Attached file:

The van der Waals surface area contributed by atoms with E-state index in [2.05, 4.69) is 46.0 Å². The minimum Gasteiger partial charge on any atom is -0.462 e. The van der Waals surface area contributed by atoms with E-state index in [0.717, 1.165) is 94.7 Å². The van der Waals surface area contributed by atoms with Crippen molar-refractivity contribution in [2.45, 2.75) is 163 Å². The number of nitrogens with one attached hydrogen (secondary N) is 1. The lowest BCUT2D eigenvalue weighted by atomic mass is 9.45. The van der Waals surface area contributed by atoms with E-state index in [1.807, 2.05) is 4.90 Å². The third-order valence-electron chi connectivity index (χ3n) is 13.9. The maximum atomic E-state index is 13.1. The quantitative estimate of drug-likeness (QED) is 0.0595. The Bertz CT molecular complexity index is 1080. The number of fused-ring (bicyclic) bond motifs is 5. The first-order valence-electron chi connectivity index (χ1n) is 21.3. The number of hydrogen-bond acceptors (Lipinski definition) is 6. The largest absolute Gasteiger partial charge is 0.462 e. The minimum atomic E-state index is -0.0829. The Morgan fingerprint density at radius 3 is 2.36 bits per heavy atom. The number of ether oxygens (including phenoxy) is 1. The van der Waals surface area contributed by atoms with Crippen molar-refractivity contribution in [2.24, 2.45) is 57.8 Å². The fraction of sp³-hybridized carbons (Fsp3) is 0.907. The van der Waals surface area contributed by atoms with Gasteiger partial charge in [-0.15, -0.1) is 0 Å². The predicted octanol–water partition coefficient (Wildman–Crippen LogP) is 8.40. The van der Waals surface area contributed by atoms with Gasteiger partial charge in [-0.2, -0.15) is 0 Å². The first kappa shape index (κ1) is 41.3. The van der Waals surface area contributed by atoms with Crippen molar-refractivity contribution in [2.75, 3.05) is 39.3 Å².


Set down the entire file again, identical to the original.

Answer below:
The van der Waals surface area contributed by atoms with E-state index in [2.05, 4.69) is 46.0 Å². The minimum Gasteiger partial charge on any atom is -0.462 e. The van der Waals surface area contributed by atoms with E-state index in [0.717, 1.165) is 94.7 Å². The van der Waals surface area contributed by atoms with Crippen molar-refractivity contribution in [2.45, 2.75) is 163 Å². The number of nitrogens with one attached hydrogen (secondary N) is 1. The lowest BCUT2D eigenvalue weighted by atomic mass is 9.45. The van der Waals surface area contributed by atoms with E-state index in [1.807, 2.05) is 4.90 Å². The third-order valence-electron chi connectivity index (χ3n) is 13.9. The maximum atomic E-state index is 13.1. The quantitative estimate of drug-likeness (QED) is 0.0595. The Bertz CT molecular complexity index is 1080. The number of fused-ring (bicyclic) bond motifs is 5. The first-order valence-electron chi connectivity index (χ1n) is 21.3. The number of hydrogen-bond acceptors (Lipinski definition) is 6. The largest absolute Gasteiger partial charge is 0.462 e. The minimum atomic E-state index is -0.0829. The Morgan fingerprint density at radius 3 is 2.36 bits per heavy atom. The number of ether oxygens (including phenoxy) is 1. The van der Waals surface area contributed by atoms with Crippen molar-refractivity contribution in [2.24, 2.45) is 57.8 Å². The fraction of sp³-hybridized carbons (Fsp3) is 0.907. The van der Waals surface area contributed by atoms with Gasteiger partial charge in [-0.15, -0.1) is 0 Å². The predicted octanol–water partition coefficient (Wildman–Crippen LogP) is 8.40. The van der Waals surface area contributed by atoms with Gasteiger partial charge in [-0.2, -0.15) is 0 Å². The first kappa shape index (κ1) is 41.3. The van der Waals surface area contributed by atoms with Crippen molar-refractivity contribution in [2.75, 3.05) is 39.3 Å².